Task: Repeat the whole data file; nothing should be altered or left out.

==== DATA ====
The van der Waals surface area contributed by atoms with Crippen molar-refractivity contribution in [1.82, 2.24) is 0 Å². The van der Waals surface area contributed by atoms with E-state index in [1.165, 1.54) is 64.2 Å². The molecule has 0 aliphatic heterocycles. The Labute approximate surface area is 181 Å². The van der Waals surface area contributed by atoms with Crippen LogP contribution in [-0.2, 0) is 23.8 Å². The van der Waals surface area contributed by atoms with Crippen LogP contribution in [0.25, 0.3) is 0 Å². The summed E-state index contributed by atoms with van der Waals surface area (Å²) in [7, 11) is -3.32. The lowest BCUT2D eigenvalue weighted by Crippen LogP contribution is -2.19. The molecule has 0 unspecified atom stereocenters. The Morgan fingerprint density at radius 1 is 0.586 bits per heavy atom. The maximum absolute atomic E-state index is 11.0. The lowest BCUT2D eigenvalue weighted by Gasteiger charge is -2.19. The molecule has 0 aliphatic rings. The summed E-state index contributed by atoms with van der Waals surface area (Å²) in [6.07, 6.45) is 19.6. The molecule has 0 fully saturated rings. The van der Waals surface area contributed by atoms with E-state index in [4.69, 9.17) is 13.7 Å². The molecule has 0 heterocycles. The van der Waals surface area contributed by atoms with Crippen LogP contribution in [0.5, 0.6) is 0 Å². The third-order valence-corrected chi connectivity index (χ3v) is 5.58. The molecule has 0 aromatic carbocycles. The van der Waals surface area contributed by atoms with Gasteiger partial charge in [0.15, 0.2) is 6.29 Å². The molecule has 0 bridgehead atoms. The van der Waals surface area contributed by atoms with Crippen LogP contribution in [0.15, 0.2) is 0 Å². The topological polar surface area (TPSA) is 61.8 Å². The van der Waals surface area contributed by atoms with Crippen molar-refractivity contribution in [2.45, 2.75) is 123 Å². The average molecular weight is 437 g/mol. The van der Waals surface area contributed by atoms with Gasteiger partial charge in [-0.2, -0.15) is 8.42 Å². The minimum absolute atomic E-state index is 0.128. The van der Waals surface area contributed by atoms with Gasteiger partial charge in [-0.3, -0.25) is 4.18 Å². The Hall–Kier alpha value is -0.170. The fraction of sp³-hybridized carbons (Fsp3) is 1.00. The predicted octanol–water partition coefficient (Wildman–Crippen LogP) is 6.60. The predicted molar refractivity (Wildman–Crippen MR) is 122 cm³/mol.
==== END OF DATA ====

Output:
The van der Waals surface area contributed by atoms with Crippen molar-refractivity contribution in [1.82, 2.24) is 0 Å². The van der Waals surface area contributed by atoms with E-state index in [1.165, 1.54) is 64.2 Å². The molecule has 0 aliphatic heterocycles. The Labute approximate surface area is 181 Å². The van der Waals surface area contributed by atoms with Crippen LogP contribution in [-0.2, 0) is 23.8 Å². The van der Waals surface area contributed by atoms with Crippen LogP contribution in [0.25, 0.3) is 0 Å². The summed E-state index contributed by atoms with van der Waals surface area (Å²) in [7, 11) is -3.32. The lowest BCUT2D eigenvalue weighted by Crippen LogP contribution is -2.19. The molecule has 0 unspecified atom stereocenters. The Morgan fingerprint density at radius 1 is 0.586 bits per heavy atom. The maximum absolute atomic E-state index is 11.0. The lowest BCUT2D eigenvalue weighted by Gasteiger charge is -2.19. The molecule has 0 aliphatic rings. The summed E-state index contributed by atoms with van der Waals surface area (Å²) in [6.07, 6.45) is 19.6. The molecule has 0 fully saturated rings. The van der Waals surface area contributed by atoms with E-state index in [4.69, 9.17) is 13.7 Å². The molecule has 0 heterocycles. The van der Waals surface area contributed by atoms with Crippen LogP contribution in [0.5, 0.6) is 0 Å². The third-order valence-corrected chi connectivity index (χ3v) is 5.58. The molecule has 0 aromatic carbocycles. The van der Waals surface area contributed by atoms with Gasteiger partial charge in [0.15, 0.2) is 6.29 Å². The molecule has 0 bridgehead atoms. The van der Waals surface area contributed by atoms with Crippen LogP contribution in [0.15, 0.2) is 0 Å². The topological polar surface area (TPSA) is 61.8 Å². The van der Waals surface area contributed by atoms with Crippen molar-refractivity contribution in [2.45, 2.75) is 123 Å². The average molecular weight is 437 g/mol. The van der Waals surface area contributed by atoms with Gasteiger partial charge in [-0.2, -0.15) is 8.42 Å². The minimum absolute atomic E-state index is 0.128. The van der Waals surface area contributed by atoms with Gasteiger partial charge in [-0.3, -0.25) is 4.18 Å². The Hall–Kier alpha value is -0.170. The fraction of sp³-hybridized carbons (Fsp3) is 1.00. The predicted octanol–water partition coefficient (Wildman–Crippen LogP) is 6.60. The predicted molar refractivity (Wildman–Crippen MR) is 122 cm³/mol.